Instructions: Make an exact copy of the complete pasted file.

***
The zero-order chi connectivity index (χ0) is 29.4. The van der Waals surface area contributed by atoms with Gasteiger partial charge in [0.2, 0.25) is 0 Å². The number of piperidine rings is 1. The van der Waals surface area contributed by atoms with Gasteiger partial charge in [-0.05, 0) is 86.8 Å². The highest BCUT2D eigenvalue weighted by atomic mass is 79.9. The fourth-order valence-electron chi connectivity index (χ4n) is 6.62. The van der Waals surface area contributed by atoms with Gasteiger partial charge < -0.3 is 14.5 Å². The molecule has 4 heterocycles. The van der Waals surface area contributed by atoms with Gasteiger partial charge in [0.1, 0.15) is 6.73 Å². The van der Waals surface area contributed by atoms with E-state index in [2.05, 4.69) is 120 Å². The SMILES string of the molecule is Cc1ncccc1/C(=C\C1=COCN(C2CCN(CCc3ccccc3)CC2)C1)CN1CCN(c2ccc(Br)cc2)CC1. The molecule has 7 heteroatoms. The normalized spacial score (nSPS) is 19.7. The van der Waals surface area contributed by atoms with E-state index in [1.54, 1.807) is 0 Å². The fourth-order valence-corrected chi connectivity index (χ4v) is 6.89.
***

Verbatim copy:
The zero-order chi connectivity index (χ0) is 29.4. The van der Waals surface area contributed by atoms with Gasteiger partial charge in [0.2, 0.25) is 0 Å². The number of piperidine rings is 1. The van der Waals surface area contributed by atoms with Gasteiger partial charge in [-0.05, 0) is 86.8 Å². The highest BCUT2D eigenvalue weighted by atomic mass is 79.9. The fourth-order valence-electron chi connectivity index (χ4n) is 6.62. The van der Waals surface area contributed by atoms with Gasteiger partial charge < -0.3 is 14.5 Å². The molecule has 4 heterocycles. The van der Waals surface area contributed by atoms with Gasteiger partial charge in [0.1, 0.15) is 6.73 Å². The van der Waals surface area contributed by atoms with E-state index in [2.05, 4.69) is 120 Å². The SMILES string of the molecule is Cc1ncccc1/C(=C\C1=COCN(C2CCN(CCc3ccccc3)CC2)C1)CN1CCN(c2ccc(Br)cc2)CC1. The molecule has 7 heteroatoms. The normalized spacial score (nSPS) is 19.7. The van der Waals surface area contributed by atoms with E-state index in [1.54, 1.807) is 0 Å². The fourth-order valence-corrected chi connectivity index (χ4v) is 6.89.